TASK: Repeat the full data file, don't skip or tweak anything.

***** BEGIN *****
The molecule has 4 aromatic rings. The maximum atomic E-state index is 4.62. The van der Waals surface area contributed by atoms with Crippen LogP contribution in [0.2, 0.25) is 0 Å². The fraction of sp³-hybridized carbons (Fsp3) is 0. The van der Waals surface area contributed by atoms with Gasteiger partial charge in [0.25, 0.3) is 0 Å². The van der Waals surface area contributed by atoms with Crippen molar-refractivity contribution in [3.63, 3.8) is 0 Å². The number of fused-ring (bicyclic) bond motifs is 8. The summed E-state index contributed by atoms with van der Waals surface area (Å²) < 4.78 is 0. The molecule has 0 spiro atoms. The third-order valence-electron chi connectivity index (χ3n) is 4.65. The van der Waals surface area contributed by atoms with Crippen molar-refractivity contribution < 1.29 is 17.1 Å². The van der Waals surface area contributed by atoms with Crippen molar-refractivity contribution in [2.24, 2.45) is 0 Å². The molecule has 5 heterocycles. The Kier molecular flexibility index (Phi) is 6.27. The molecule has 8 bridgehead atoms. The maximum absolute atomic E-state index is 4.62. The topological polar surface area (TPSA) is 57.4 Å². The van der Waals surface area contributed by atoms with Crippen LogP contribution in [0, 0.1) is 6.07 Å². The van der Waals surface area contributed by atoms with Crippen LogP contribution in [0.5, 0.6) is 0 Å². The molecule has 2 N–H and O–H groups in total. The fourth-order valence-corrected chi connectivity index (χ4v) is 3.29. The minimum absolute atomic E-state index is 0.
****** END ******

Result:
The molecule has 4 aromatic rings. The maximum atomic E-state index is 4.62. The van der Waals surface area contributed by atoms with Crippen LogP contribution in [0.2, 0.25) is 0 Å². The fraction of sp³-hybridized carbons (Fsp3) is 0. The van der Waals surface area contributed by atoms with Gasteiger partial charge in [0.25, 0.3) is 0 Å². The van der Waals surface area contributed by atoms with Crippen molar-refractivity contribution in [3.63, 3.8) is 0 Å². The number of fused-ring (bicyclic) bond motifs is 8. The summed E-state index contributed by atoms with van der Waals surface area (Å²) < 4.78 is 0. The molecule has 0 spiro atoms. The third-order valence-electron chi connectivity index (χ3n) is 4.65. The van der Waals surface area contributed by atoms with Crippen molar-refractivity contribution < 1.29 is 17.1 Å². The van der Waals surface area contributed by atoms with Crippen molar-refractivity contribution in [2.24, 2.45) is 0 Å². The molecule has 5 heterocycles. The Kier molecular flexibility index (Phi) is 6.27. The molecule has 8 bridgehead atoms. The maximum absolute atomic E-state index is 4.62. The topological polar surface area (TPSA) is 57.4 Å². The van der Waals surface area contributed by atoms with Crippen LogP contribution in [0, 0.1) is 6.07 Å². The van der Waals surface area contributed by atoms with Crippen LogP contribution in [0.5, 0.6) is 0 Å². The molecule has 2 N–H and O–H groups in total. The fourth-order valence-corrected chi connectivity index (χ4v) is 3.29. The minimum absolute atomic E-state index is 0.